Havik 140: NZXT's First CPU Heatsink

Cooling
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Stock Fan Measurements

Specifications: NZXT Havik 140 Stock Fan
Manufacturer
Power Rating
3.6 W
Model Number
?
Airflow Rating
90.3 CFM
Bearing Type
Sleeve
Speed Rating
1200 RPM ± 10%
Corners
Open
Noise Rating
25.2 dBA
Frame Size
140 x 140 x 26 mm
Header Type
3-pin
Fan Blade Diameter
129 mm
Starting Voltage
3.3 V
Hub Size
40 mm
Weight
150 g
Data in green cells provided by the manufacturer or observed; data in the blue cells were measured.

The fans included with the Havik 140 are sleeve bearing models with nine thin, twisted blades, and a short 15 cm 3-pin cable. A 15 cm Y cable is included to plug both fans into the same header, though we would probably recommend against powering it via a motherboard header if its 3.6W power rating is accurate. The struts holding the motor in place are curved but in a manner that makes them almost parallel with the trailing edges of the fan blades. To lessen the probability of turbulence and tonality, they should be curved in the opposite direction.

Stock Fan Measurements
Voltage
Avg. Speed
SPL@1m
One Fan
Two Fans
12V
1270 RPM
27~28 dBA
31 dBA
9V
1030 RPM
20~21 dBA
25 dBA
8V
940 RPM
18 dBA
22~23 dBA
7V
850 RPM
15 dBA
20 dBA
6V
750 RPM
13 dBA
16~17 dBA
5V
630 RPM
12 dBA
14 dBA
Measuring mic positioned 1m at diagonal angle from the center of the heatsink.
Ambient noise level: 10~11 dBA.

The acoustics of the stock fan are excellent, similar to our reference Noctua NF-P14 fan. It is whiny at 12V and turbulent at 9V~10V but both these effects lessen as the fan speed is decreased. More importantly, it is smooth throughout most of its range, and becomes quiet at a relatively high level, 8V / 940 RPM.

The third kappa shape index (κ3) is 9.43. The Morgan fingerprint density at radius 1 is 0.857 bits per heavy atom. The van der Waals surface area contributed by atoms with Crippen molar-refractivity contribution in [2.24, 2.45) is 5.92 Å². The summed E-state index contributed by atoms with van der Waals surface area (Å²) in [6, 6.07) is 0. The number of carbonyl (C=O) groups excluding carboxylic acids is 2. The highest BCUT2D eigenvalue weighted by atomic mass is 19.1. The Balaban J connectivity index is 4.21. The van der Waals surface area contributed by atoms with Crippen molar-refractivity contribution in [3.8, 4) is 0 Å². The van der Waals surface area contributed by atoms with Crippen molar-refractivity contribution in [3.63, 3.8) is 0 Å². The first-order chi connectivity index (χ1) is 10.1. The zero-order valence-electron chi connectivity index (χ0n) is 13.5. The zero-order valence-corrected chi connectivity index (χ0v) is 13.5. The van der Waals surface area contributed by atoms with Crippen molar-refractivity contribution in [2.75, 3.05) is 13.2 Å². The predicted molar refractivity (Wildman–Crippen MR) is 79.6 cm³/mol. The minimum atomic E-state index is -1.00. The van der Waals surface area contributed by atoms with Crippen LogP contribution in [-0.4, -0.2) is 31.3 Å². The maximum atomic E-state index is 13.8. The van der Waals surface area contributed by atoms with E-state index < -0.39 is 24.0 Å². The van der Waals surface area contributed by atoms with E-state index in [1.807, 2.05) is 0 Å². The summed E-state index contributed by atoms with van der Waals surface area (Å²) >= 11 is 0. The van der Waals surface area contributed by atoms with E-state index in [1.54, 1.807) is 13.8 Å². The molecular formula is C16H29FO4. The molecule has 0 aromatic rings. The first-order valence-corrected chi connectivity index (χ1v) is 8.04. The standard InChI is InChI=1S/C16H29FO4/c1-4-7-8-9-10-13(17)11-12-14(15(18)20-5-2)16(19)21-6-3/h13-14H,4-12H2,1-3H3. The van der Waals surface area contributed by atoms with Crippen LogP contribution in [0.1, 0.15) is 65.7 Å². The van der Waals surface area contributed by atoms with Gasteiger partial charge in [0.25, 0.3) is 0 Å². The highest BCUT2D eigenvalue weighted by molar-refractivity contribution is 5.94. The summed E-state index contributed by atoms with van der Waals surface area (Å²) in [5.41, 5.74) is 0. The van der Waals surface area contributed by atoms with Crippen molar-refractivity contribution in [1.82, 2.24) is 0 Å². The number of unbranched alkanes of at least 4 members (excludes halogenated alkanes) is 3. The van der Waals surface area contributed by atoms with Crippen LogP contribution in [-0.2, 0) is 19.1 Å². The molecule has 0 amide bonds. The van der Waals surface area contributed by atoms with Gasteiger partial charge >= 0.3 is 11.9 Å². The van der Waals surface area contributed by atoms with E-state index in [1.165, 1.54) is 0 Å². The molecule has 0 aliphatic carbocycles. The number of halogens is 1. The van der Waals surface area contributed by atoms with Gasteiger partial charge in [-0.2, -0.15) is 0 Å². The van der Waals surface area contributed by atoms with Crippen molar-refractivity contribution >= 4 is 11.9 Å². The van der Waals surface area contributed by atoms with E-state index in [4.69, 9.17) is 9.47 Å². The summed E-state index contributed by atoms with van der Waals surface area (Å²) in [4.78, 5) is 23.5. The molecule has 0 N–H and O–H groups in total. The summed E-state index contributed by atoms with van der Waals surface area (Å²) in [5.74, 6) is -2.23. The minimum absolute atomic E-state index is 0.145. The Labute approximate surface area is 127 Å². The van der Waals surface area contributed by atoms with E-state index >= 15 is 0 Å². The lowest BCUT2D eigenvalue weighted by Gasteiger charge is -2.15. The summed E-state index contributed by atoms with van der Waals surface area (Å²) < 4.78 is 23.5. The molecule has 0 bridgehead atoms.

The stock fans don't sound nearly as good in tandem however. When both are placed on the Havik 140, the noise signature acquires an odd pulsing type sound audible at 7V and above. This may be caused by intermodulation which is odd because the speeds of the two fan samples were very close, within 30~40 RPM of one another. The odd shape of the fins could also play a part in this.


With both stock fans installed and running at 7V, the Havik 140 measures 16~17 dBA@1m.

Cooling Results

Fan Voltage
One Fan
Two Fans
SPL@1m
Thermal Rise
Thermal Rise
SPL@1m
Stock 140mm Fan
12V
27~28 dBA
38°C
36°C
31 dBA
9V
20~21 dBA
41°C
38°C
25 dBA
8V
18 dBA
42°C
39°C
22~23 dBA
7V
15 dBA
42°C
39°C
20 dBA
6V
13 dBA
44°C
41°C
16~17 dBA
Reference 140mm Fan: Noctua NF-P14
12V
27 dBA
38°C
36°C
31 dBA
9V
19~20 dBA
40°C
38°C
23~24 dBA
8V
17 dBA
41°C
39°C
19~20 dBA
7V
14~15 dBA
43°C
40°C
16~17 dBA
6V
13 dBA
47°C
43°C
13~14 dBA

The Havik 140 was an excellent performer, maintaining a thermal rise above ambient of 36°C at 12V and suffering only a 5°C degradation at 5V. Its cooling ability was about 3°C worse using just a one fan. In a single fan configuration, our reference Noctua fan was slightly better at 8V~9V, but at the 6V/13 dBA level, the stock fan proved superior by 3°C. It's also notable that at 7V~12V, the measured noise level with one reference fan was 1~2 dB lower than normal, so the rubber isolators appear to work as advertised.

It seems that the odd acoustic effect we encountered when pairing up the stock fans resulted in higher measurable noise as well. Our reference fan produced noise levels very close to that of the stock fan, but when paired up, the SPL increase in the 7V~12V range was 2~4 dB compared to 4~5 dB for the stock fans. As a result two Noctuas were quieter at the same voltage levels, while generating similar temperatures.



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